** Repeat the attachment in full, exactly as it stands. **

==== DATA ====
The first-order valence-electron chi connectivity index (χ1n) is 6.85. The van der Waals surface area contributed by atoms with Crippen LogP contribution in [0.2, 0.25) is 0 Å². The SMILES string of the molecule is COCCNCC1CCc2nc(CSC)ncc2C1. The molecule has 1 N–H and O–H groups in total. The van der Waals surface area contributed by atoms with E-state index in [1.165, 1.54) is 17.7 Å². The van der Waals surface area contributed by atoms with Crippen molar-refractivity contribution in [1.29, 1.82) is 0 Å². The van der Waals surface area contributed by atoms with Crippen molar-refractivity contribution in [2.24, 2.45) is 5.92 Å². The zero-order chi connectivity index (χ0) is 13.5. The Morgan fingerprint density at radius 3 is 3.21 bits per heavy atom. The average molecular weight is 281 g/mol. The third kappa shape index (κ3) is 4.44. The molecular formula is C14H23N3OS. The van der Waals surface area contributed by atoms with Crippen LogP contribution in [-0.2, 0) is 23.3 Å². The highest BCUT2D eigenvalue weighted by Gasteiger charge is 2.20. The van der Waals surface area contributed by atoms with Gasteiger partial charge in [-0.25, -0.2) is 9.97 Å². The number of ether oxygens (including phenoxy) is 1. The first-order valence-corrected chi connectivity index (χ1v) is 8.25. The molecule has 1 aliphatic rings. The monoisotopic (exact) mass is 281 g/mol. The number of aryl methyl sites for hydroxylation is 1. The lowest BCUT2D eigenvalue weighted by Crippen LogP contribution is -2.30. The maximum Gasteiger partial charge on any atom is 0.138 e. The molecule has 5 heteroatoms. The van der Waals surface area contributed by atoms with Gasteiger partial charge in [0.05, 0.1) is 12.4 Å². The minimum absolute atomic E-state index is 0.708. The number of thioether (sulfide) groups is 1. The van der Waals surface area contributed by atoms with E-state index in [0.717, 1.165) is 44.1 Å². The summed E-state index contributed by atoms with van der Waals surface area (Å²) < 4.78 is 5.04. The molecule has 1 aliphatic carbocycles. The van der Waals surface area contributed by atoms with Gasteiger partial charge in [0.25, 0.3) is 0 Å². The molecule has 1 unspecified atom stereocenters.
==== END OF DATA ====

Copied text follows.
The first-order valence-electron chi connectivity index (χ1n) is 6.85. The van der Waals surface area contributed by atoms with Crippen LogP contribution in [0.2, 0.25) is 0 Å². The SMILES string of the molecule is COCCNCC1CCc2nc(CSC)ncc2C1. The molecule has 1 N–H and O–H groups in total. The van der Waals surface area contributed by atoms with E-state index in [1.165, 1.54) is 17.7 Å². The van der Waals surface area contributed by atoms with Crippen molar-refractivity contribution in [1.29, 1.82) is 0 Å². The van der Waals surface area contributed by atoms with Crippen molar-refractivity contribution in [2.24, 2.45) is 5.92 Å². The zero-order chi connectivity index (χ0) is 13.5. The Morgan fingerprint density at radius 3 is 3.21 bits per heavy atom. The average molecular weight is 281 g/mol. The third kappa shape index (κ3) is 4.44. The molecular formula is C14H23N3OS. The van der Waals surface area contributed by atoms with Crippen LogP contribution in [-0.2, 0) is 23.3 Å². The highest BCUT2D eigenvalue weighted by Gasteiger charge is 2.20. The van der Waals surface area contributed by atoms with Gasteiger partial charge in [-0.25, -0.2) is 9.97 Å². The number of ether oxygens (including phenoxy) is 1. The first-order valence-corrected chi connectivity index (χ1v) is 8.25. The molecule has 1 aliphatic rings. The monoisotopic (exact) mass is 281 g/mol. The number of aryl methyl sites for hydroxylation is 1. The lowest BCUT2D eigenvalue weighted by Crippen LogP contribution is -2.30. The maximum Gasteiger partial charge on any atom is 0.138 e. The molecule has 5 heteroatoms. The van der Waals surface area contributed by atoms with Gasteiger partial charge in [0.05, 0.1) is 12.4 Å². The minimum absolute atomic E-state index is 0.708. The number of thioether (sulfide) groups is 1. The van der Waals surface area contributed by atoms with E-state index in [0.717, 1.165) is 44.1 Å². The summed E-state index contributed by atoms with van der Waals surface area (Å²) < 4.78 is 5.04. The molecule has 1 aliphatic carbocycles. The van der Waals surface area contributed by atoms with Gasteiger partial charge in [0.25, 0.3) is 0 Å². The molecule has 1 unspecified atom stereocenters.